Advocates and directly impacted community members will come together at Foley Square on Monday, July 18th to get out the vote and rally against our failed systems of justice and call for unity to incite change with just four months to go before the Presidential elections. We'll be launching the New York Immigration Coalition’s Immigrants Vote! Campaign on the heels of the Democratic and Republican National Conventions. Join Us!
This year’s Immigrants Vote launch comes at a time of great mourning and crisis for black, immigrant, and LGBTQ communities. With four months to go before the Presidential election, communities of color across the U.S are looking to our leaders to address the complex issues facing immigrants, black people, and other communities of color. We launch our efforts to mobilize communities to vote with the acknowledgement that we need justice and accountability for the systemic failures facing black and immigrant communities.
This rally is a call for justice and accountability and to get out the vote through the launch of the Immigrants Vote! Campaign.
JOIN US TO:
Protest ICE Raids
Call for an End to Racial Profiling and Police Brutality
Get Out the Vote
Speakers & Organizations Include: (List in formation)
- Bakary Tandia, African Services Committee
- Linda Sarsour, Arab American Association of New York
- Constance Malcolm, Mother of Ramarley Graham
- Benjamin Ndugga-Kabuye, Black Alliance for Just Immigration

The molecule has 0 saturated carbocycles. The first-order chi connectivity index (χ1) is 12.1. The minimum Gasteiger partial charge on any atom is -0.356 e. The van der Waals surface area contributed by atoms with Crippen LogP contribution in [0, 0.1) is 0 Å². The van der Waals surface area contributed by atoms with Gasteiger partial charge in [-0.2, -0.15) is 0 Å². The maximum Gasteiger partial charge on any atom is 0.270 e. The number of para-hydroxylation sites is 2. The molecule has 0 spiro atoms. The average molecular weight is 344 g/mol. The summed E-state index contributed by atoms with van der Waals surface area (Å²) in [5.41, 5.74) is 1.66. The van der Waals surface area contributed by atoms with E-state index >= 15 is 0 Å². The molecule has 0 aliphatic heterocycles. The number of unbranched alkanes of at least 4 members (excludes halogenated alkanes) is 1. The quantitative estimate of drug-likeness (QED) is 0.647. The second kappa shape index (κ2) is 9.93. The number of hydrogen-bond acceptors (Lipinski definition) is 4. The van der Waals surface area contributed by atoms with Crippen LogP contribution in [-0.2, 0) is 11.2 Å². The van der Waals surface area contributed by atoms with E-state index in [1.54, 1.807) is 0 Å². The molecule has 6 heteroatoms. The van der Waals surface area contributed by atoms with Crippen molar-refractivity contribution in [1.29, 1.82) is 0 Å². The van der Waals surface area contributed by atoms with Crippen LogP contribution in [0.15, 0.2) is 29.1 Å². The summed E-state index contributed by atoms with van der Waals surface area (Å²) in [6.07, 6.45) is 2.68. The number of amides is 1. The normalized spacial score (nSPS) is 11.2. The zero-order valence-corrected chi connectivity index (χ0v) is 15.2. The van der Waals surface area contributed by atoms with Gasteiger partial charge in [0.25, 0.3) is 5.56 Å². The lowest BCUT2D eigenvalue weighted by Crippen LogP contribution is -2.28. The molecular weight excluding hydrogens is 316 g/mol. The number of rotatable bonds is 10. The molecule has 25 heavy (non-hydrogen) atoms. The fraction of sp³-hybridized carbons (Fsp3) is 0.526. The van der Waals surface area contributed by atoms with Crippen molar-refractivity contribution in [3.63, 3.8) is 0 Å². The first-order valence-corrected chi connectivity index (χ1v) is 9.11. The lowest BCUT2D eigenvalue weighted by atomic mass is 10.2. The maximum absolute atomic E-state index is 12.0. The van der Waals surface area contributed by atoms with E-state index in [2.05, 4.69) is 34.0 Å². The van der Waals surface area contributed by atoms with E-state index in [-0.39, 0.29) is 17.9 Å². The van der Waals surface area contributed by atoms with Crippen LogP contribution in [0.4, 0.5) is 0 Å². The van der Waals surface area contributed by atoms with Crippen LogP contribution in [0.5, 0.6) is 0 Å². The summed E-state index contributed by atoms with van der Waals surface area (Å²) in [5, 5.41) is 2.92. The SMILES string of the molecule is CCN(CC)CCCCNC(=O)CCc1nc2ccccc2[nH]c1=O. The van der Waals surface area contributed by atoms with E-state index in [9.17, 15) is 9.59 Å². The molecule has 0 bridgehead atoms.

- Bertha Lewis, The Black Institute
- James Hong, Minkwon Center for Community Action
#Vote4Justice #BlackLivesMatter #ImmigrantsVote
“The Korean American community is very tight-knit. From the outside it can sometimes look like inwardness or selfishness, but it’s primarily based on survival. When you’re an immigrant, feeding your children and paying your rent comes before integrating with society. And the support to do those things normally comes from within the community. For Korean Americans, the community mainly revolves around the church. Korean immigrants will go to church even if they aren’t religious. Because that’s where the community is. It’s where people speak their language. It’s where they can find information, and a network, and jobs, and people to cook them meals when they’re sick. It can sometimes seem like an unwillingness to integrate. But the closeness of the community is really about trying to survive.”
James is the Executive Director of the MinKwon Center for Community Action 민권센터 in Flushing Queens, which seeks to educate and organize marginalized members of the Korean American community.